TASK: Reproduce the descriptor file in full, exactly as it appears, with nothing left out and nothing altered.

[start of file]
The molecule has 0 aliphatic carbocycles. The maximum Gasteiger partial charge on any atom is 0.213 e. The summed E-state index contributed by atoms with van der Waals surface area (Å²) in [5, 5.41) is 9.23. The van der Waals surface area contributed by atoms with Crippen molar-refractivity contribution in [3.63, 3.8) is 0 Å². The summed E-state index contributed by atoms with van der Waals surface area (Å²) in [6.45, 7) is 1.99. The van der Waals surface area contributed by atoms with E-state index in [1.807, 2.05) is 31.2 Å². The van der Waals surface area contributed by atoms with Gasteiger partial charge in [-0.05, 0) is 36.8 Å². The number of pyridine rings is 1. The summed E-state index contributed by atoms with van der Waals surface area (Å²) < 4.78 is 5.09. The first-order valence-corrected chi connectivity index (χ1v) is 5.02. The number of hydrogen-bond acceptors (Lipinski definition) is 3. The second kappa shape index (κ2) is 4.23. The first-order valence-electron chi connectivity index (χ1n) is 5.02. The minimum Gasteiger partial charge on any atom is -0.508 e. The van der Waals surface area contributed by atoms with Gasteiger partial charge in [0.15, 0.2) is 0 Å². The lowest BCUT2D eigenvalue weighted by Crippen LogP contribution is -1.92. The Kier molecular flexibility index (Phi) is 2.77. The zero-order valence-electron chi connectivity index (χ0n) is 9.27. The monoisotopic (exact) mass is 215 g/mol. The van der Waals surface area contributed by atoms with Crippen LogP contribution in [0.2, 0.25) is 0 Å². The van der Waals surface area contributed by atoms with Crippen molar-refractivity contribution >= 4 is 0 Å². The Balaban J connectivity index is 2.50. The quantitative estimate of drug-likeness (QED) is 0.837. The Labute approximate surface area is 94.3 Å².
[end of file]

The molecule has 0 aliphatic carbocycles. The maximum Gasteiger partial charge on any atom is 0.213 e. The summed E-state index contributed by atoms with van der Waals surface area (Å²) in [5, 5.41) is 9.23. The van der Waals surface area contributed by atoms with Crippen molar-refractivity contribution in [3.63, 3.8) is 0 Å². The summed E-state index contributed by atoms with van der Waals surface area (Å²) in [6.45, 7) is 1.99. The van der Waals surface area contributed by atoms with E-state index in [1.807, 2.05) is 31.2 Å². The van der Waals surface area contributed by atoms with Gasteiger partial charge in [-0.05, 0) is 36.8 Å². The number of pyridine rings is 1. The summed E-state index contributed by atoms with van der Waals surface area (Å²) < 4.78 is 5.09. The first-order valence-corrected chi connectivity index (χ1v) is 5.02. The number of hydrogen-bond acceptors (Lipinski definition) is 3. The second kappa shape index (κ2) is 4.23. The first-order valence-electron chi connectivity index (χ1n) is 5.02. The minimum Gasteiger partial charge on any atom is -0.508 e. The van der Waals surface area contributed by atoms with Gasteiger partial charge in [0.15, 0.2) is 0 Å². The lowest BCUT2D eigenvalue weighted by Crippen LogP contribution is -1.92. The Kier molecular flexibility index (Phi) is 2.77. The zero-order valence-electron chi connectivity index (χ0n) is 9.27. The monoisotopic (exact) mass is 215 g/mol. The van der Waals surface area contributed by atoms with Crippen LogP contribution in [0.2, 0.25) is 0 Å². The van der Waals surface area contributed by atoms with Crippen molar-refractivity contribution >= 4 is 0 Å². The Balaban J connectivity index is 2.50. The quantitative estimate of drug-likeness (QED) is 0.837. The Labute approximate surface area is 94.3 Å².